4. “Paper” cups


Paper-cupsEver wonder how paper cups are made to hold hot beverages, but are also recyclable? Unfortunately, only one of those two things is true. Most paper cups are made out of a non-recyclable plastic. Don’t get tripped up and mis-recycle them.



5. An Apple 1 computer worth $200,000


An-Apple-1-computerAccording to the pop culture site Konbini, a woman mistakenly tried to recycle an extremely rare, extremely valuable piece of tech history. This doesn’t have much to do with saving energy, but, um, don’t be like her!


The Flex House: Multi-Faceted Adaptability

If you’re environmentally conscious and looking for a home, you probably think you can’t have it all. That’s okay. It’s hard to imagine a home that has both enough space to live comfortably and is an energy cipher. It’s also hard to imagine a home that looks as good as it makes you feel when you see your monthly energy bill. Environmentalism is by its very nature an ethos of compromise.


With the sizable, affordable, adaptable Flex House, you don’t have to compromise.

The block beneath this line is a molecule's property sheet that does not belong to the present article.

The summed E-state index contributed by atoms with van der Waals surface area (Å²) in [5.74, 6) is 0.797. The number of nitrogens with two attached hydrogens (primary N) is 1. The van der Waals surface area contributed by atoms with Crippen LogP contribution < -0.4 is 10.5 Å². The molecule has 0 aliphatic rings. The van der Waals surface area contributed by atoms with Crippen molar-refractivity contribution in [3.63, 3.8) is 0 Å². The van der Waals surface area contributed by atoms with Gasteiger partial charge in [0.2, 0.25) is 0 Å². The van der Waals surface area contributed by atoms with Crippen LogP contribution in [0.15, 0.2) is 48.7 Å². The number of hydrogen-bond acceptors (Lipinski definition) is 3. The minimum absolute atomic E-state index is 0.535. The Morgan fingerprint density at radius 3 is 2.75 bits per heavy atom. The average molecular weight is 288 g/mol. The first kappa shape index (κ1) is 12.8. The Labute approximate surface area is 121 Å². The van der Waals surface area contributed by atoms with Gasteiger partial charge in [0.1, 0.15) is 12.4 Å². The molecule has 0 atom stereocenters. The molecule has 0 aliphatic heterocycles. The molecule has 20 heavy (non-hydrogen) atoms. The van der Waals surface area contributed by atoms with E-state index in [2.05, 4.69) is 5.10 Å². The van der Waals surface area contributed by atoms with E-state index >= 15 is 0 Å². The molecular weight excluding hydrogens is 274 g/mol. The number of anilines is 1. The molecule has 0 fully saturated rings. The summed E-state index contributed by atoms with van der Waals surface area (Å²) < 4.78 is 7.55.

SizableOur friends at Green Builder Media point out that The Flex House is the second step in a home-building revolution. The first generation of energy-efficient homes built by Shelter Dynamics was called “The Arc House.” The energy-saving spirit of Arc lives in The Flex House, but there are important differences between the two designs. The most important difference? Size.


“The Flex House, at 760 square feet, is significantly larger than The Arc House,” Green Builder writes in the article we linked to above. “The prototype includes a master bedroom, smaller bedroom or office, bathroom, two living areas, a full kitchen, and a flexible “niche” space.”

Green Builder Media CEO Sara Gutterman says it best when talking about balancing the need for space with the desire to be green:


“What I like about The Flex House is we’re not asking people to sacrifice; we’re just asking people to not use any more than they need.”